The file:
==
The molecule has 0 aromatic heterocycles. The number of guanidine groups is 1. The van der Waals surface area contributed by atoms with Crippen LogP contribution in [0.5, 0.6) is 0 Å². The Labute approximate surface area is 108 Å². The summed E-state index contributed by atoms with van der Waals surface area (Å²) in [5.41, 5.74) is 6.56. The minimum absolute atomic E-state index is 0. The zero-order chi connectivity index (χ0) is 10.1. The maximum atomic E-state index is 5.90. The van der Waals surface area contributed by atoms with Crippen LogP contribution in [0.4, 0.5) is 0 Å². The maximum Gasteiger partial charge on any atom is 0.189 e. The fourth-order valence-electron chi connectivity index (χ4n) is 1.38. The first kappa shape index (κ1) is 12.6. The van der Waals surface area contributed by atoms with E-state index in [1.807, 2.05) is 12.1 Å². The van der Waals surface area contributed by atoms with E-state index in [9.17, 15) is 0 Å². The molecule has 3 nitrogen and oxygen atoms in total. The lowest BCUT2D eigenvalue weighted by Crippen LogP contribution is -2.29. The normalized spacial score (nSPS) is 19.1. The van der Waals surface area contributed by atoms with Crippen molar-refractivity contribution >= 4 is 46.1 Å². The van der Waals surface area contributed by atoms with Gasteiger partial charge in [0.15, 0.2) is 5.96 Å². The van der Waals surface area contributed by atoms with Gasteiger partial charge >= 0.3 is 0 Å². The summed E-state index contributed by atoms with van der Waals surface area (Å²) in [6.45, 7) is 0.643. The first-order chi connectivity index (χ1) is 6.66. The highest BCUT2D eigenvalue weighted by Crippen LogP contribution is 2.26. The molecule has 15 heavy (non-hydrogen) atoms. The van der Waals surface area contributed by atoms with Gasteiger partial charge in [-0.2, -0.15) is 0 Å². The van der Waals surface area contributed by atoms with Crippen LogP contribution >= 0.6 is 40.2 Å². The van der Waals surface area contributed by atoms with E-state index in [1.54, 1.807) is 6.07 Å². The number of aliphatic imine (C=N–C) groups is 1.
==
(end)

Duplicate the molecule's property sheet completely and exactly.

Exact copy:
The molecule has 0 aromatic heterocycles. The number of guanidine groups is 1. The van der Waals surface area contributed by atoms with Crippen LogP contribution in [0.5, 0.6) is 0 Å². The Labute approximate surface area is 108 Å². The summed E-state index contributed by atoms with van der Waals surface area (Å²) in [5.41, 5.74) is 6.56. The minimum absolute atomic E-state index is 0. The zero-order chi connectivity index (χ0) is 10.1. The maximum atomic E-state index is 5.90. The van der Waals surface area contributed by atoms with Crippen LogP contribution in [0.4, 0.5) is 0 Å². The maximum Gasteiger partial charge on any atom is 0.189 e. The fourth-order valence-electron chi connectivity index (χ4n) is 1.38. The first kappa shape index (κ1) is 12.6. The van der Waals surface area contributed by atoms with E-state index in [1.807, 2.05) is 12.1 Å². The van der Waals surface area contributed by atoms with E-state index in [9.17, 15) is 0 Å². The molecule has 3 nitrogen and oxygen atoms in total. The lowest BCUT2D eigenvalue weighted by Crippen LogP contribution is -2.29. The normalized spacial score (nSPS) is 19.1. The van der Waals surface area contributed by atoms with Crippen molar-refractivity contribution >= 4 is 46.1 Å². The van der Waals surface area contributed by atoms with Gasteiger partial charge in [0.15, 0.2) is 5.96 Å². The van der Waals surface area contributed by atoms with Gasteiger partial charge >= 0.3 is 0 Å². The summed E-state index contributed by atoms with van der Waals surface area (Å²) in [6.45, 7) is 0.643. The first-order chi connectivity index (χ1) is 6.66. The highest BCUT2D eigenvalue weighted by Crippen LogP contribution is 2.26. The molecule has 15 heavy (non-hydrogen) atoms. The van der Waals surface area contributed by atoms with Gasteiger partial charge in [-0.2, -0.15) is 0 Å². The van der Waals surface area contributed by atoms with Crippen LogP contribution >= 0.6 is 40.2 Å². The van der Waals surface area contributed by atoms with E-state index in [1.54, 1.807) is 6.07 Å². The number of aliphatic imine (C=N–C) groups is 1.